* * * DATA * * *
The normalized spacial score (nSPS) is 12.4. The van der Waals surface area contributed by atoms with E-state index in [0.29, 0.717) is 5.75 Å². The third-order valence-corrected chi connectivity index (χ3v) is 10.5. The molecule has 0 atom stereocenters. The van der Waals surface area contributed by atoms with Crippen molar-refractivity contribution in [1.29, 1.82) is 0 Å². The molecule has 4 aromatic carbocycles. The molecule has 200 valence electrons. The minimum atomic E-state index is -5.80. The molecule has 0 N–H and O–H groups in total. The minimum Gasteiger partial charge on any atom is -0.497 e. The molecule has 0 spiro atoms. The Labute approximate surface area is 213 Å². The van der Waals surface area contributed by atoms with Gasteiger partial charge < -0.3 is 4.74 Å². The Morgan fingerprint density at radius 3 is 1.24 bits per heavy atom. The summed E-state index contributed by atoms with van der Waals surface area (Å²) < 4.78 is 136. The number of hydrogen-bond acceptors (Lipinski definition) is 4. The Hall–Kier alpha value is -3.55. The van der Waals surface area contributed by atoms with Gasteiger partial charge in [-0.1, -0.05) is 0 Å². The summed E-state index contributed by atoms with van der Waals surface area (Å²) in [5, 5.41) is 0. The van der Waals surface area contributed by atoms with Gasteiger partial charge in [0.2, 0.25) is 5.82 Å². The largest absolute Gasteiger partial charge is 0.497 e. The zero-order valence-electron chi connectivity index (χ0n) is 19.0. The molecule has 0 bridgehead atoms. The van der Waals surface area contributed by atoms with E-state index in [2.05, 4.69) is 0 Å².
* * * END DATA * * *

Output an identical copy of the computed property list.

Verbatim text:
The normalized spacial score (nSPS) is 12.4. The van der Waals surface area contributed by atoms with E-state index in [0.29, 0.717) is 5.75 Å². The third-order valence-corrected chi connectivity index (χ3v) is 10.5. The molecule has 0 atom stereocenters. The van der Waals surface area contributed by atoms with Crippen molar-refractivity contribution in [1.29, 1.82) is 0 Å². The molecule has 4 aromatic carbocycles. The molecule has 200 valence electrons. The minimum atomic E-state index is -5.80. The molecule has 0 N–H and O–H groups in total. The minimum Gasteiger partial charge on any atom is -0.497 e. The molecule has 0 spiro atoms. The Labute approximate surface area is 213 Å². The van der Waals surface area contributed by atoms with Gasteiger partial charge < -0.3 is 4.74 Å². The Morgan fingerprint density at radius 3 is 1.24 bits per heavy atom. The summed E-state index contributed by atoms with van der Waals surface area (Å²) < 4.78 is 136. The number of hydrogen-bond acceptors (Lipinski definition) is 4. The Hall–Kier alpha value is -3.55. The van der Waals surface area contributed by atoms with Gasteiger partial charge in [-0.1, -0.05) is 0 Å². The summed E-state index contributed by atoms with van der Waals surface area (Å²) in [5, 5.41) is 0. The van der Waals surface area contributed by atoms with Gasteiger partial charge in [0.2, 0.25) is 5.82 Å². The largest absolute Gasteiger partial charge is 0.497 e. The zero-order valence-electron chi connectivity index (χ0n) is 19.0. The molecule has 0 bridgehead atoms. The van der Waals surface area contributed by atoms with E-state index in [2.05, 4.69) is 0 Å².